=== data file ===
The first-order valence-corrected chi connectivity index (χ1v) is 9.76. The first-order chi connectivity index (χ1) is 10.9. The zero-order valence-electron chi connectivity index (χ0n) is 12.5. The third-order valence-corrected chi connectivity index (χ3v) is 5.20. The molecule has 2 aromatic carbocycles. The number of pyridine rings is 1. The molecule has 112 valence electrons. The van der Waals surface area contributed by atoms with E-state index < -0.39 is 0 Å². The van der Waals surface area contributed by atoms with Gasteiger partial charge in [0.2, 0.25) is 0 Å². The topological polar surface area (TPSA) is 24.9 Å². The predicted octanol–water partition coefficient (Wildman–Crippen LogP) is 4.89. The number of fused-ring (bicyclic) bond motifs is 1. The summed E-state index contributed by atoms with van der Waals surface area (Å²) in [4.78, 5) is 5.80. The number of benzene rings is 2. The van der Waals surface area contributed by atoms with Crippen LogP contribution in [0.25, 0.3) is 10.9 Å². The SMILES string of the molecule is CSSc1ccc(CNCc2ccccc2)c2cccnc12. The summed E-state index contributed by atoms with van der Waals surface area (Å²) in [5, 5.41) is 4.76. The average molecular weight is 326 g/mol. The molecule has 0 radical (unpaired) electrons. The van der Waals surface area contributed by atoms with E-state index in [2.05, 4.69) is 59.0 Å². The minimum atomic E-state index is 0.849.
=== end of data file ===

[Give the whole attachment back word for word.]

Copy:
The first-order valence-corrected chi connectivity index (χ1v) is 9.76. The first-order chi connectivity index (χ1) is 10.9. The zero-order valence-electron chi connectivity index (χ0n) is 12.5. The third-order valence-corrected chi connectivity index (χ3v) is 5.20. The molecule has 2 aromatic carbocycles. The number of pyridine rings is 1. The molecule has 112 valence electrons. The van der Waals surface area contributed by atoms with E-state index < -0.39 is 0 Å². The van der Waals surface area contributed by atoms with Gasteiger partial charge in [0.2, 0.25) is 0 Å². The topological polar surface area (TPSA) is 24.9 Å². The predicted octanol–water partition coefficient (Wildman–Crippen LogP) is 4.89. The number of fused-ring (bicyclic) bond motifs is 1. The summed E-state index contributed by atoms with van der Waals surface area (Å²) in [4.78, 5) is 5.80. The number of benzene rings is 2. The van der Waals surface area contributed by atoms with Crippen LogP contribution in [0.25, 0.3) is 10.9 Å². The SMILES string of the molecule is CSSc1ccc(CNCc2ccccc2)c2cccnc12. The summed E-state index contributed by atoms with van der Waals surface area (Å²) in [5, 5.41) is 4.76. The average molecular weight is 326 g/mol. The molecule has 0 radical (unpaired) electrons. The van der Waals surface area contributed by atoms with E-state index in [2.05, 4.69) is 59.0 Å². The minimum atomic E-state index is 0.849.